Tuesday 10 November 2009

bail-outs and bonuses

A couple of years ago, Al Gore was addressing a group of bankers in London, telling them (in essence) that one of the main things that screwed up the environment was the City's unhealthy emphasis on driving up their quarterly figures. This hunger for short-term profits - which Adam Smith himself argued against - was deeply unsustainable. (In this respect, a play about modern corporations is also a play about climate change.) Maybe, even then, the banks weren't listening because they knew that whatever damage they caused, they couldn't fail.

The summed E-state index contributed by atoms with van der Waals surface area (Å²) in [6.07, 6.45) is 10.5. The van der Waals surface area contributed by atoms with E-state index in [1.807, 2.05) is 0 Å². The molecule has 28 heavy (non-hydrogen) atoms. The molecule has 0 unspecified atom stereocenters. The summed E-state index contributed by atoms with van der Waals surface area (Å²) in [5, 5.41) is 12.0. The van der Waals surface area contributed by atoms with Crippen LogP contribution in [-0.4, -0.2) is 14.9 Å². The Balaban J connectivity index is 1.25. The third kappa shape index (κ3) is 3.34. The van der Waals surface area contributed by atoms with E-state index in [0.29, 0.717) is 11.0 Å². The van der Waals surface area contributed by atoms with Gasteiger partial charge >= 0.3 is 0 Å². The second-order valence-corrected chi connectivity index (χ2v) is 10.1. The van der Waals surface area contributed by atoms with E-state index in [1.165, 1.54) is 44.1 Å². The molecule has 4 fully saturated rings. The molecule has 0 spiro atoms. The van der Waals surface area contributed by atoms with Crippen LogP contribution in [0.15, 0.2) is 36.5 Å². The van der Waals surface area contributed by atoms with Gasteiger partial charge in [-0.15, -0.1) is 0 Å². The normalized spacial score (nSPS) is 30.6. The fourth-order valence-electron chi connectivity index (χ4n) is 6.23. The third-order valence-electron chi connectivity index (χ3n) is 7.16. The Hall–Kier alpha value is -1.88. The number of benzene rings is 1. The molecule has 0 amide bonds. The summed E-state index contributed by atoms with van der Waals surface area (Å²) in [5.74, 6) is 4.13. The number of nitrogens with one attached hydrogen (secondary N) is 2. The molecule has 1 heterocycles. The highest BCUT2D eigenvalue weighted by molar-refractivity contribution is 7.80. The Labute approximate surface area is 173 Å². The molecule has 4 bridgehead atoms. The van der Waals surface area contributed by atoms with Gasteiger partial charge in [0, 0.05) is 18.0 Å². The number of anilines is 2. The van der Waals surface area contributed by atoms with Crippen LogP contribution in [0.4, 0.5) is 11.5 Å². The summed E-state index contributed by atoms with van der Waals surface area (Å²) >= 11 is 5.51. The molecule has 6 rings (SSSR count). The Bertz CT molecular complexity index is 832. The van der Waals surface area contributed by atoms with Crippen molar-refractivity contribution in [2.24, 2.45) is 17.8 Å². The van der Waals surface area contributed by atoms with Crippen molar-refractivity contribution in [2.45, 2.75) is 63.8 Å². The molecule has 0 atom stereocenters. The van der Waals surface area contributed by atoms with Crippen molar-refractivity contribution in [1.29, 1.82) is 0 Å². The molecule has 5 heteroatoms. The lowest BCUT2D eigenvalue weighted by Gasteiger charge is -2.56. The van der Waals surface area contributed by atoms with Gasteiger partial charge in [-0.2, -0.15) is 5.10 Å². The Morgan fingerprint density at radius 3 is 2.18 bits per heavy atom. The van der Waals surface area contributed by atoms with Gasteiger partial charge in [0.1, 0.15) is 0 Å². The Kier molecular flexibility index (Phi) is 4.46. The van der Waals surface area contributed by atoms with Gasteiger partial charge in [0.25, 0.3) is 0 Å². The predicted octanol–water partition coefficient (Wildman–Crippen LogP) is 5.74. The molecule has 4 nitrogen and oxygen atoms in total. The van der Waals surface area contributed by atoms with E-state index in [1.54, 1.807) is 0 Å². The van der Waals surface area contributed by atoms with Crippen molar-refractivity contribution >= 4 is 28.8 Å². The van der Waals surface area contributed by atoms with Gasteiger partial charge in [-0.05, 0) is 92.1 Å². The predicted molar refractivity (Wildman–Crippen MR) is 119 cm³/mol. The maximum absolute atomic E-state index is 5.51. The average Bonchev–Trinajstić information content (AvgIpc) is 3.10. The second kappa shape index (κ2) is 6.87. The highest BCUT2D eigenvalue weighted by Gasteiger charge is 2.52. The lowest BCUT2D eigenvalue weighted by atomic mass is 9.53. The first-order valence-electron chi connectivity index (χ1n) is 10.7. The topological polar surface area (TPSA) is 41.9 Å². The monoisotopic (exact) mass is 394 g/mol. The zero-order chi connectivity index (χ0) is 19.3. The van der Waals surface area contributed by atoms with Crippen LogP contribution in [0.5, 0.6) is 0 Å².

In the current issue of the LRB John Lanchester gives a fairly precise example of the incredible deal that banks have negotiated:

Goldman Sachs, the biggest of the investment banks, was rescued from insolvency by a taxpayer injection of $10 billion last October; then it collected another $12.9 billion in credit default swap insurance, also provided by the taxpayer, thanks to the bail-out of AIG; then it announced that it was paying itself $16.7 billion in pay and bonuses for the first three quarters of this year

If you think this is wrong, well, they don't. Lloyd Blankfein, chairman and CEO of Goldman Sachs, told the Sunday Times, he was doing 'God's work'.

pic: 'Enron' by Lucy Prebble (Royal Court)

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